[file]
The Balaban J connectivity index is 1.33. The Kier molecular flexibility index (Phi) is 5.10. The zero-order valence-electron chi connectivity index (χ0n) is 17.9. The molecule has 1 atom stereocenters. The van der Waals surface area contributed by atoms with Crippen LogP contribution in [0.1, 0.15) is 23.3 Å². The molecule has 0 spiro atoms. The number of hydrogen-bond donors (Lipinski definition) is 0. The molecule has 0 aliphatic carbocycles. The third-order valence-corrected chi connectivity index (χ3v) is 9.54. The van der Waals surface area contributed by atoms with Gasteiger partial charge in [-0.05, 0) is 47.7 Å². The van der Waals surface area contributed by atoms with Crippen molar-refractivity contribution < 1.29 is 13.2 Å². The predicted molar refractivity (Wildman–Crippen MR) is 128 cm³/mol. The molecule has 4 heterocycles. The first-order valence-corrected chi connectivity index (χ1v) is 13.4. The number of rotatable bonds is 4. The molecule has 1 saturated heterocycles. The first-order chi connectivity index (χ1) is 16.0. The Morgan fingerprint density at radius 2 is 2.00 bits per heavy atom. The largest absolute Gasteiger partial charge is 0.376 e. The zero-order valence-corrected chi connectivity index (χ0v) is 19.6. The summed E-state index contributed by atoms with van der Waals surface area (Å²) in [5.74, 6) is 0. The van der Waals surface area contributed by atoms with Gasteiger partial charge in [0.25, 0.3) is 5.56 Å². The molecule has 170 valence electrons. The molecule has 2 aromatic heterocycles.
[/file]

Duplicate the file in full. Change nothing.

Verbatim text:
The Balaban J connectivity index is 1.33. The Kier molecular flexibility index (Phi) is 5.10. The zero-order valence-electron chi connectivity index (χ0n) is 17.9. The molecule has 1 atom stereocenters. The van der Waals surface area contributed by atoms with Crippen LogP contribution in [0.1, 0.15) is 23.3 Å². The molecule has 0 spiro atoms. The number of hydrogen-bond donors (Lipinski definition) is 0. The molecule has 0 aliphatic carbocycles. The third-order valence-corrected chi connectivity index (χ3v) is 9.54. The van der Waals surface area contributed by atoms with Gasteiger partial charge in [-0.05, 0) is 47.7 Å². The van der Waals surface area contributed by atoms with Crippen molar-refractivity contribution < 1.29 is 13.2 Å². The predicted molar refractivity (Wildman–Crippen MR) is 128 cm³/mol. The molecule has 4 heterocycles. The first-order valence-corrected chi connectivity index (χ1v) is 13.4. The number of rotatable bonds is 4. The molecule has 1 saturated heterocycles. The first-order chi connectivity index (χ1) is 16.0. The Morgan fingerprint density at radius 2 is 2.00 bits per heavy atom. The largest absolute Gasteiger partial charge is 0.376 e. The zero-order valence-corrected chi connectivity index (χ0v) is 19.6. The summed E-state index contributed by atoms with van der Waals surface area (Å²) in [5.74, 6) is 0. The van der Waals surface area contributed by atoms with Gasteiger partial charge in [0.25, 0.3) is 5.56 Å². The molecule has 170 valence electrons. The molecule has 2 aromatic heterocycles.